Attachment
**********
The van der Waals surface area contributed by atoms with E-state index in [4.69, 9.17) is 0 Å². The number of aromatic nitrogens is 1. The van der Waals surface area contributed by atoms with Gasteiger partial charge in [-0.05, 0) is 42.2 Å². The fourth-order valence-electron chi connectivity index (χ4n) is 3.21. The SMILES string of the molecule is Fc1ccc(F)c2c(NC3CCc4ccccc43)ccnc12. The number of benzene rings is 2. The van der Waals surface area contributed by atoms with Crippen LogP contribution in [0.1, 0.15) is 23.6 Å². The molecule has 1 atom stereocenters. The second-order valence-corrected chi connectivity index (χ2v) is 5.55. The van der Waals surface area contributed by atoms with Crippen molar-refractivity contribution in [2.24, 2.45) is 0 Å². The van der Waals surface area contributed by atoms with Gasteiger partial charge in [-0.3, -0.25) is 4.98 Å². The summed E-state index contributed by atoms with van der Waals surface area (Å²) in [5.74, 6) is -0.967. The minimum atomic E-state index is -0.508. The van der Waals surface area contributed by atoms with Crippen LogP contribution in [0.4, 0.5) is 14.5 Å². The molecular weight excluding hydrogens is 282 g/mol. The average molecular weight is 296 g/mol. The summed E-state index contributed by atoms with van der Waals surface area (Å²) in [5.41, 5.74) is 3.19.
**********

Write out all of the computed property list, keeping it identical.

The van der Waals surface area contributed by atoms with E-state index in [4.69, 9.17) is 0 Å². The number of aromatic nitrogens is 1. The van der Waals surface area contributed by atoms with Gasteiger partial charge in [-0.05, 0) is 42.2 Å². The fourth-order valence-electron chi connectivity index (χ4n) is 3.21. The SMILES string of the molecule is Fc1ccc(F)c2c(NC3CCc4ccccc43)ccnc12. The number of benzene rings is 2. The van der Waals surface area contributed by atoms with Crippen LogP contribution in [0.1, 0.15) is 23.6 Å². The molecule has 1 atom stereocenters. The second-order valence-corrected chi connectivity index (χ2v) is 5.55. The van der Waals surface area contributed by atoms with Crippen molar-refractivity contribution in [2.24, 2.45) is 0 Å². The van der Waals surface area contributed by atoms with Gasteiger partial charge in [-0.3, -0.25) is 4.98 Å². The summed E-state index contributed by atoms with van der Waals surface area (Å²) in [5.74, 6) is -0.967. The minimum atomic E-state index is -0.508. The van der Waals surface area contributed by atoms with Crippen LogP contribution in [0.4, 0.5) is 14.5 Å². The molecular weight excluding hydrogens is 282 g/mol. The average molecular weight is 296 g/mol. The summed E-state index contributed by atoms with van der Waals surface area (Å²) in [5.41, 5.74) is 3.19.